July 15 , 2004

Broadleaf Mistletoe (Phoradendron macrophyllum) is an evergreen parasitic plant that grows on a number of landscape tree species in California.

How to Identify Mistletoe
Leafy mistletoes have green stems with thick leaves that are nearly oval in shape. Plants often develop a roundish form up to 2 feet or more in diameter. The small, sticky, whitish berries are produced from October to December. Evergreen clumps of mistletoe are readily observed on deciduous trees in winter when leaves are off the trees.

Life Cycle and Biology
Mistletoe plants are either female (produce berries) or male (produce only pollen). The berries of the female plant are small, sticky, and whitish; they are very attractive to birds. The birds feed on and digest the pulp of the berries, excreting the living seeds that stick tightly to any branch on which they land. In most cases, the initial infestation occurs on larger or older trees because birds prefer to perch in the tops of taller trees. A heavy buildup of mistletoe often occurs within an infected tree because birds are attracted to the berries, and may spend a good deal of time feeding on them. In addition, seeds may fall from mistletoe plants in the upper part of the tree, creating new infestations on the lower branches. The rapidity with which mistletoe spreads is directly related to the proximity and severity of established infestation, and newly planted trees can be quickly infested if they are growing near old heavily infested trees.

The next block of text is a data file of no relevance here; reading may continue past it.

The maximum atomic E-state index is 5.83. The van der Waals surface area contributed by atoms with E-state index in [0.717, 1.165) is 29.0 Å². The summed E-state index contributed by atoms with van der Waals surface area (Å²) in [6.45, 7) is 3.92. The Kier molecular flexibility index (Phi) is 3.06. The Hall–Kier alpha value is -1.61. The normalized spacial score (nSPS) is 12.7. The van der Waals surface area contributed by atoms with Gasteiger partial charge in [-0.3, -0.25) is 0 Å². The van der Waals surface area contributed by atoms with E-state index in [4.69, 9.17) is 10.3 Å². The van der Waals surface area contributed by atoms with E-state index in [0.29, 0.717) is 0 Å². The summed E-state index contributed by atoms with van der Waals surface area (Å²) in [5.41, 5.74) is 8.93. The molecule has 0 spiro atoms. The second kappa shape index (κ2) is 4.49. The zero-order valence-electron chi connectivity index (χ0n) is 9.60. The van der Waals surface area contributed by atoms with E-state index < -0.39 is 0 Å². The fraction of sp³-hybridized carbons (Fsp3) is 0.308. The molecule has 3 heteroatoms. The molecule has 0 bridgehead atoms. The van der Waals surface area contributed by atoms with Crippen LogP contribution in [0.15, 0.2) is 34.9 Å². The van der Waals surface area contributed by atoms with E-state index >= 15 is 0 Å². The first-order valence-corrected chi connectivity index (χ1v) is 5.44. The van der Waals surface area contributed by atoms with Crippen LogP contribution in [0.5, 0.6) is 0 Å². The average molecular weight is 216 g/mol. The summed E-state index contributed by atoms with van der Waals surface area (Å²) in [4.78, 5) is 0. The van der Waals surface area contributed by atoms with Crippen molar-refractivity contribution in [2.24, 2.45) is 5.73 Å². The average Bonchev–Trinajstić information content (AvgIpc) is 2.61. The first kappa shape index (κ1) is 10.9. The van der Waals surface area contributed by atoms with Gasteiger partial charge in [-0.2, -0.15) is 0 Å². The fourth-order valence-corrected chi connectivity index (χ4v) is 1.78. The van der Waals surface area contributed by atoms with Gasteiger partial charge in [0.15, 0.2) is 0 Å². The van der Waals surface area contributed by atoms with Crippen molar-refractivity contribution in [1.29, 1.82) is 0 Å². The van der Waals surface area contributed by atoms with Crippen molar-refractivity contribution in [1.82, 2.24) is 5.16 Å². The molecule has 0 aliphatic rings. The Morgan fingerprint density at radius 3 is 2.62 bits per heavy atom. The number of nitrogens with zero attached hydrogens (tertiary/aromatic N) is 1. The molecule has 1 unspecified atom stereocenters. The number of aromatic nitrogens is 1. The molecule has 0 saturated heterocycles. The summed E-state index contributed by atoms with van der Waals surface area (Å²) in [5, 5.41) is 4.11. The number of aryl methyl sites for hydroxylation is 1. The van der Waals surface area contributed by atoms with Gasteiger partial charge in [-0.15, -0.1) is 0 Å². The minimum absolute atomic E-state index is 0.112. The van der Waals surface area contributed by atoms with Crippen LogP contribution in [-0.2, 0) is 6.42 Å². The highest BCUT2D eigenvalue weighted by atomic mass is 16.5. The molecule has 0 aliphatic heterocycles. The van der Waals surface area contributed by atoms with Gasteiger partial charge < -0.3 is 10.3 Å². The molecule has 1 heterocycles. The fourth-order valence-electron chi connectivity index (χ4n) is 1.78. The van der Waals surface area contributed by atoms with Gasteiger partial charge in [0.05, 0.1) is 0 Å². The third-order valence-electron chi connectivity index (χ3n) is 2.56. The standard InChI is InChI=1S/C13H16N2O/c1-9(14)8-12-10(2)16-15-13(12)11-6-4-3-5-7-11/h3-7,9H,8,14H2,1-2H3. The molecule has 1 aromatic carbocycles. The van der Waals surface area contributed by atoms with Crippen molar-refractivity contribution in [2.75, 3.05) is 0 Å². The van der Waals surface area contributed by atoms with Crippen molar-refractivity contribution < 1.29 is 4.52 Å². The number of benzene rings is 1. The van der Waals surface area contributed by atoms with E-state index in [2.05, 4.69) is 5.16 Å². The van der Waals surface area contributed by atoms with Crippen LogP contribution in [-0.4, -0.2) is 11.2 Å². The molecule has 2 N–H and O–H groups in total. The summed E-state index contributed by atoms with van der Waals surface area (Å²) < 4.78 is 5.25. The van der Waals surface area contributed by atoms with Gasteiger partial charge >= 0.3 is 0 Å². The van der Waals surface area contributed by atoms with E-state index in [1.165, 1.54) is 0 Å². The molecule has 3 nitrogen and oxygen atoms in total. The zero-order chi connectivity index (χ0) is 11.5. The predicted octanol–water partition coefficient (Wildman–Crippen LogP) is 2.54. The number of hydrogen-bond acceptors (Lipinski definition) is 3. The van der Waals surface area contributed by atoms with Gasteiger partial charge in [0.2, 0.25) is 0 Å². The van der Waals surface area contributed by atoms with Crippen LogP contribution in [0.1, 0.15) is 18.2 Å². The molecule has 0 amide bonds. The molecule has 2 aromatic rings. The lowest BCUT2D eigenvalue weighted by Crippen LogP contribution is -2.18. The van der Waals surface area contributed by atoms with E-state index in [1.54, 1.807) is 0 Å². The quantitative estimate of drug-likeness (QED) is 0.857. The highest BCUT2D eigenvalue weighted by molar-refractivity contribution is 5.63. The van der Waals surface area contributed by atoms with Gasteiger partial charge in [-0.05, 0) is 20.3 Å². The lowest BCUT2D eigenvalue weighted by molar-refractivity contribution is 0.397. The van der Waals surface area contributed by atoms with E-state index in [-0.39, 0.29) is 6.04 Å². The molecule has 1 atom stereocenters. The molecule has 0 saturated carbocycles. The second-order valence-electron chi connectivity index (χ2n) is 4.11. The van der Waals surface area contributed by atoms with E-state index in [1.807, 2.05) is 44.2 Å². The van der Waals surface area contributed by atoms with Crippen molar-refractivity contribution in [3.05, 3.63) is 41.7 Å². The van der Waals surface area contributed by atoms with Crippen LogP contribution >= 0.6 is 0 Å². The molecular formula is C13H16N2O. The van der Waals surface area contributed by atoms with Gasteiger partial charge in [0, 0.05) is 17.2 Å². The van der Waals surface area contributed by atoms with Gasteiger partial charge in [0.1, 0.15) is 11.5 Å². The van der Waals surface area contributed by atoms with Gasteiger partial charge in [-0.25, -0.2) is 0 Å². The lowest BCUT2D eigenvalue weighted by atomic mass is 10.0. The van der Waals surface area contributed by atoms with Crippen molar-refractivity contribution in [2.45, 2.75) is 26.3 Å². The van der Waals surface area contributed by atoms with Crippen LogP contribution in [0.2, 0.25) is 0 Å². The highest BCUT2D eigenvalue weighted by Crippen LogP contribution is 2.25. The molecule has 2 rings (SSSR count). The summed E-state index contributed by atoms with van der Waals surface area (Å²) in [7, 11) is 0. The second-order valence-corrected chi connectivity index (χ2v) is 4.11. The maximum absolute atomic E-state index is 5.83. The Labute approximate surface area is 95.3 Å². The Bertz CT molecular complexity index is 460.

Broadleaf mistletoe absorbs both water and mineral nutrients from its host trees. Healthy trees can tolerate a few mistletoe branch infections, but individual branches may be weakened or sometimes killed. Heavily infested trees may be reduced in vigor, stunted, or even killed, especially if they are stressed by other problems such as drought or disease.

In newly developed areas or in older established areas where trees are being replaced, the ideal method of controlling or preventing mistletoe is to plant trees believed to be resistant to mistletoe. Avoid trees like Modesto ash, known to be especially susceptible to mistletoe infestation. Where many new trees are being planted, control mistletoe in any surrounding infected trees to reduce the infection of new trees. For treatment of existing trees, it is important to remove mistletoe before it produces seed and spreads to other limbs or trees. Growth regulators provide a degree of temporary control but repeated applications are required. Severely infested trees should be removed and replaced with less susceptible species to protect surrounding trees.

Santa Ynez Valley Tree Care
P.O. Box 1147, Santa Ynez, California 93460

(805) 688-5580

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